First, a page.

Anyone who has suffered the horror of insomnia is likely to be very familiar with negative, unpleasant, or downright scary thoughts. They can plague us, sabotaging our ability to sleep well. And the more we try to get rid of them, or understand them, the more they seem to stick around.
One of the most common questions I am asked is
‘what can I do about my negative thinking?’
So let’s have a closer look at some of these negative thoughts.
Consider the following:
I have that important interview tomorrow so I don’t have a cat in hell’s chance of sleeping tonight
There’s something really wrong with my sleep. I must be broken or permanently damaged in some way
Nothing every works for me. My insomnia is incurable
There’s no way I can sleep without my sleeping pills
I MUST sleep tonight or I’m going to have a terrible day tomorrow.
These thoughts go around and around in our heads, making us feel stressed, anxious and miserable. We try and try to reason with the thoughts, make them go away or find solutions to the problems they throw up.
But let’s consider another set of thoughts…
I’m going to the gym after work so I must remember my gym bag
I wonder if dragons really exist.
My hair looks good today.
If I take the shortcut, I’ll be home in time for dinner
I never get colds
I’d love to go to Peru
I must call my accountant
Oh, what lovely wallpaper!
Now, why don’t we try to reason with these thoughts, make them go away or find solutions to the problems they throw up? Why don’t we give these thoughts any attention? Why don’t we afford them importance? We let them come and go, slipping through our minds like water.
The only difference between the two sets of thoughts is that one set feels bad and the other doesn’t. But none of these thoughts has any greater meaning or importance than the others.
We have thousands of thoughts running through our minds every day, every second a new one. But as soon as one pops in that we don’t like the feel of, we jump on it. We start to analyse it, giving it meaning and significance. We give it an important sounding label like ‘repetitive negative pattern’ or ‘obsessive thought’. Then this thought takes on a whole new reality, becoming bigger and more prominent in our lives.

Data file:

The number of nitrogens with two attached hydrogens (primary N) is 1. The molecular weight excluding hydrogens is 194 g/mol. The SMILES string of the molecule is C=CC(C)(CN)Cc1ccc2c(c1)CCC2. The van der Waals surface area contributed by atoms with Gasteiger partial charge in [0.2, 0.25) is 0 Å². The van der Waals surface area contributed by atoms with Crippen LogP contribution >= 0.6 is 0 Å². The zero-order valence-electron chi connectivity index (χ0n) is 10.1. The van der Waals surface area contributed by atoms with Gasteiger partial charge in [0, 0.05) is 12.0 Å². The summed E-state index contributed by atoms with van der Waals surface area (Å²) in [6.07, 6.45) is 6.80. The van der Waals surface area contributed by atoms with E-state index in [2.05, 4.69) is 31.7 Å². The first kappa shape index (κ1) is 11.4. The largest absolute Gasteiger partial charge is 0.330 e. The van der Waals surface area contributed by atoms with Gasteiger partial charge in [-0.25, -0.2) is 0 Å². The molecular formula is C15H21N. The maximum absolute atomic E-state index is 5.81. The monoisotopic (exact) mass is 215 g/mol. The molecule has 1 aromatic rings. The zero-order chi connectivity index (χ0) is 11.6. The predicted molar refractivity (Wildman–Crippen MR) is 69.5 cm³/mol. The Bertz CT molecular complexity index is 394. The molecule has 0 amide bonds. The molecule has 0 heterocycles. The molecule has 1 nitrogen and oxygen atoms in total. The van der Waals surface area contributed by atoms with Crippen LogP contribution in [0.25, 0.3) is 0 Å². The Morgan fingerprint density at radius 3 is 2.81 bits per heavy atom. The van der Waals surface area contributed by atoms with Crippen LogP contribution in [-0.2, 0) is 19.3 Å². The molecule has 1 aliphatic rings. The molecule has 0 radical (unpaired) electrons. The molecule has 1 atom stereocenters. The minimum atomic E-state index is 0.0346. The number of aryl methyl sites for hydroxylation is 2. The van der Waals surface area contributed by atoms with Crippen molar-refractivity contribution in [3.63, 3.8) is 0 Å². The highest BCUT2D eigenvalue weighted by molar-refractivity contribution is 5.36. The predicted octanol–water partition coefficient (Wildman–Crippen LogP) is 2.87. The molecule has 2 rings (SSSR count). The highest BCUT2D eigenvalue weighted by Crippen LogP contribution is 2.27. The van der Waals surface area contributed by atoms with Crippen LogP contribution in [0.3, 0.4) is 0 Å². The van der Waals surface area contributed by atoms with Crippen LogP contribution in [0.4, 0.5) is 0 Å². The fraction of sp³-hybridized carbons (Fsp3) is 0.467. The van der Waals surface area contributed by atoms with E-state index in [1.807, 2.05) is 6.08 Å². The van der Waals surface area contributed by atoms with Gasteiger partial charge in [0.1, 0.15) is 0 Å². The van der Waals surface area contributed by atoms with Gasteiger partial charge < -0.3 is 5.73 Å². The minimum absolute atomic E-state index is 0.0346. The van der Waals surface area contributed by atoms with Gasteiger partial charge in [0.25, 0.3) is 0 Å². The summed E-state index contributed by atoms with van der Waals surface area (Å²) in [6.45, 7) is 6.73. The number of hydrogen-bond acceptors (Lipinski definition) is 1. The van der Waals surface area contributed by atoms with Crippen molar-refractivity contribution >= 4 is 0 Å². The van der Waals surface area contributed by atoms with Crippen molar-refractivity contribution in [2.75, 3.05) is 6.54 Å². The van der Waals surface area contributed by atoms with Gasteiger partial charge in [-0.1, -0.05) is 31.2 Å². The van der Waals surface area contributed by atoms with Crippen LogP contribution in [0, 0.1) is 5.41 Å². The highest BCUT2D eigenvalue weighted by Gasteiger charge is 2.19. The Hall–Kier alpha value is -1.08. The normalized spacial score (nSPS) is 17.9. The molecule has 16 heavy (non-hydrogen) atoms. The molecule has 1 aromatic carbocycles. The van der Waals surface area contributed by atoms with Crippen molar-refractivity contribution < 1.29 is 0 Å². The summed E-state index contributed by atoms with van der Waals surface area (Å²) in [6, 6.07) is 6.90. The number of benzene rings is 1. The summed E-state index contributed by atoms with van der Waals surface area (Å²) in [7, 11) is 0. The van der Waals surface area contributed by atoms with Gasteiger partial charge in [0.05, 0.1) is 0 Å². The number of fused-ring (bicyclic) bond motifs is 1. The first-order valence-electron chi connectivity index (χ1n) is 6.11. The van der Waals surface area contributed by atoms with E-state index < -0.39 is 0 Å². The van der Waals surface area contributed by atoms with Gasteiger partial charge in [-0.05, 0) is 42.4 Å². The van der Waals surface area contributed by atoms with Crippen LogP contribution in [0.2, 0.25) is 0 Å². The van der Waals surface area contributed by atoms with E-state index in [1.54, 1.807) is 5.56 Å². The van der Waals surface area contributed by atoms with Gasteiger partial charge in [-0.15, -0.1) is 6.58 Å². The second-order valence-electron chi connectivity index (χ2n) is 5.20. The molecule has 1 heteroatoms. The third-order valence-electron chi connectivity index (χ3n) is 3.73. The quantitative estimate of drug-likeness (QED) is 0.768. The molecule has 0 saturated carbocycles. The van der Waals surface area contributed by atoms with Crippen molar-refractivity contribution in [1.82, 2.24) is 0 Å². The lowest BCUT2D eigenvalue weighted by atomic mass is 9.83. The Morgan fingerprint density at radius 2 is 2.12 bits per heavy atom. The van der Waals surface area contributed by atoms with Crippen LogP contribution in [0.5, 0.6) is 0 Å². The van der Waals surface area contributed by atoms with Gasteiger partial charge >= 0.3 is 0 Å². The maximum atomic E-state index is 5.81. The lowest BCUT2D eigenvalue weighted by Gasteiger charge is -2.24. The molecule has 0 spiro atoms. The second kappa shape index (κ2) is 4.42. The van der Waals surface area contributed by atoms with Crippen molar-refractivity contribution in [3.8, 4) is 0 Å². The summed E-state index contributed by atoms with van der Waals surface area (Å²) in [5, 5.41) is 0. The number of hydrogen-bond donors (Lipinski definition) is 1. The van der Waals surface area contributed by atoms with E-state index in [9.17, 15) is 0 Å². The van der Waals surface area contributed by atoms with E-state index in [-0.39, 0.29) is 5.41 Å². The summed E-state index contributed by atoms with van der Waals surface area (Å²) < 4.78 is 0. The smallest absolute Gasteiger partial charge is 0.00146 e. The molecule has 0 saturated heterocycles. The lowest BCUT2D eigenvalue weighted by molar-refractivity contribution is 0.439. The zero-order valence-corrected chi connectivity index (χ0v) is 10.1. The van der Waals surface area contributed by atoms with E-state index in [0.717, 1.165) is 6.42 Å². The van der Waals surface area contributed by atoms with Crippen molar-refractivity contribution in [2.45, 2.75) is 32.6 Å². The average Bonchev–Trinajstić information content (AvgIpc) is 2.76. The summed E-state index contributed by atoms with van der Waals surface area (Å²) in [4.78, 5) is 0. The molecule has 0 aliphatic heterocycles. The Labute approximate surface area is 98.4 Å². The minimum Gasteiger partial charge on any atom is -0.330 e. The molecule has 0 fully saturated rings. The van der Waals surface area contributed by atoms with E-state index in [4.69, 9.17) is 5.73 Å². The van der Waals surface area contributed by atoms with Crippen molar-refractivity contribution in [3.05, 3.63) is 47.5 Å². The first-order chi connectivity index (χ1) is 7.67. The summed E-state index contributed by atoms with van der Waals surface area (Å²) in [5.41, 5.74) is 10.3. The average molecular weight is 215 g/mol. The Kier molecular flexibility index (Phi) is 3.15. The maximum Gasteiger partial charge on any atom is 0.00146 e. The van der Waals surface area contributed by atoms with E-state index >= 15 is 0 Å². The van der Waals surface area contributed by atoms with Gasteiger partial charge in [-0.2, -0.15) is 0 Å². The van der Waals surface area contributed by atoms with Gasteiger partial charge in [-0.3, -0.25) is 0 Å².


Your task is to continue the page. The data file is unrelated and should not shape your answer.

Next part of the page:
Why do we only do this with thoughts that feel bad?
Let’s face it, there are other thoughts that repeat and repeat every day too. Some daily repetitive thoughts might include ‘I hope the roads are clear on the way to work’, ‘Time to walk the dog’, ‘What’s the weather like today?’
You might also have repetitive fantasy thoughts such as ‘I hope I win the lottery this week’ or ‘I’m SO looking forward to my holiday’. You might visualise and plan exactly what you’d do when you win the lottery, or when you go on your holiday. But we reject these repetitive thoughts as mere daydreams, nonsense, fantasy.
On the other hand, the thought ‘I’m a broken, chronic, incurable insomniac’ is given pride of place, importance, meaning. We imagine we must analyse a thought like this, work it out, deal with it, get therapy for it. We must get to the bottom of this thought, understand where it’s coming from and why.
No, we don’t. We don’t have to do that at all!
Why assume ‘I’m a broken, incurable insomnia’ is any more important than ‘My hair looks good today’? It’s kind of crazy, really. Why not focus on the thoughts that feel good? In fact, why assume any negative thought warrants one more second of our attention than we choose to give it?
Because, it’s that attention that makes the thought stick around. It's that attention is what makes it grow and take on enormous significance.
It's true that some thoughts may feel ‘stickier’ than others. Some may take a little longer to move on. But the fact remains
A negative thought is just a thought, with no significance than any other and no more power than that which you choose to give it.
Instinctively, deep down, you know this must be true.
When the truth of this really dawns on you, suddenly all negative thoughts lose their hold on you. Their power drains away. They disappear, disintegrate like a puff of smoke on the wind.
So back to our initial question and the title of this blog post. What do we do about negative thoughts?
The short answer is, we do nothing.
But for now, just try the following. The next time a negative thought pops into your head, just tell yourself this:
‘It’s just a thought. Another one will be along in a minute.’
And then. Let it go. Get on with whatever you were doing before the thought popped in. Don’t put life on hold because of a stupid little thought!
And that's when you'll notice... those negative thoughts don't have nearly as much power as you used to believe. You may even see them slip through your mind as fast as they arrived.